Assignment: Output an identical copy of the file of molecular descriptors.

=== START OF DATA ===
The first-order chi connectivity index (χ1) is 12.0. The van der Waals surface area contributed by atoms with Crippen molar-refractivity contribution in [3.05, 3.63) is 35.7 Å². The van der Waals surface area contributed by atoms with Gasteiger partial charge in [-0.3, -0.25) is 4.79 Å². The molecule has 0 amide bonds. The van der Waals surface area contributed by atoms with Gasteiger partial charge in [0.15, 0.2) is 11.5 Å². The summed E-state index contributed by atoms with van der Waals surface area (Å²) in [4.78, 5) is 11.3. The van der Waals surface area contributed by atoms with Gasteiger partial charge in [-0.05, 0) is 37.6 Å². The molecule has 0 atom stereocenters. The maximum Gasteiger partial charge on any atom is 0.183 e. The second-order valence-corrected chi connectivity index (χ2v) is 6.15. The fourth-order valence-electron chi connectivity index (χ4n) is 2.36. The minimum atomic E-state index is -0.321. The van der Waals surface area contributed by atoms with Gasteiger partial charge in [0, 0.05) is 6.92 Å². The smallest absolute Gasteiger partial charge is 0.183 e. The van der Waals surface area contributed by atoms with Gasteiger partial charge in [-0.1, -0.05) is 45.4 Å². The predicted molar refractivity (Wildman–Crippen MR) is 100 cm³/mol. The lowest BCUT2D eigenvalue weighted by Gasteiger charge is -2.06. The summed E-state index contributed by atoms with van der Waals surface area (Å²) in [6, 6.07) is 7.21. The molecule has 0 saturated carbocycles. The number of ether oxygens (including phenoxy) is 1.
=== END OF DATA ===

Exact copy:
The first-order chi connectivity index (χ1) is 12.0. The van der Waals surface area contributed by atoms with Crippen molar-refractivity contribution in [3.05, 3.63) is 35.7 Å². The van der Waals surface area contributed by atoms with Gasteiger partial charge in [-0.3, -0.25) is 4.79 Å². The molecule has 0 amide bonds. The van der Waals surface area contributed by atoms with Gasteiger partial charge in [0.15, 0.2) is 11.5 Å². The summed E-state index contributed by atoms with van der Waals surface area (Å²) in [4.78, 5) is 11.3. The van der Waals surface area contributed by atoms with Gasteiger partial charge in [-0.05, 0) is 37.6 Å². The molecule has 0 atom stereocenters. The maximum Gasteiger partial charge on any atom is 0.183 e. The second-order valence-corrected chi connectivity index (χ2v) is 6.15. The fourth-order valence-electron chi connectivity index (χ4n) is 2.36. The minimum atomic E-state index is -0.321. The van der Waals surface area contributed by atoms with Gasteiger partial charge in [0, 0.05) is 6.92 Å². The smallest absolute Gasteiger partial charge is 0.183 e. The van der Waals surface area contributed by atoms with Gasteiger partial charge in [-0.1, -0.05) is 45.4 Å². The predicted molar refractivity (Wildman–Crippen MR) is 100 cm³/mol. The lowest BCUT2D eigenvalue weighted by Gasteiger charge is -2.06. The summed E-state index contributed by atoms with van der Waals surface area (Å²) in [6, 6.07) is 7.21. The molecule has 0 saturated carbocycles. The number of ether oxygens (including phenoxy) is 1.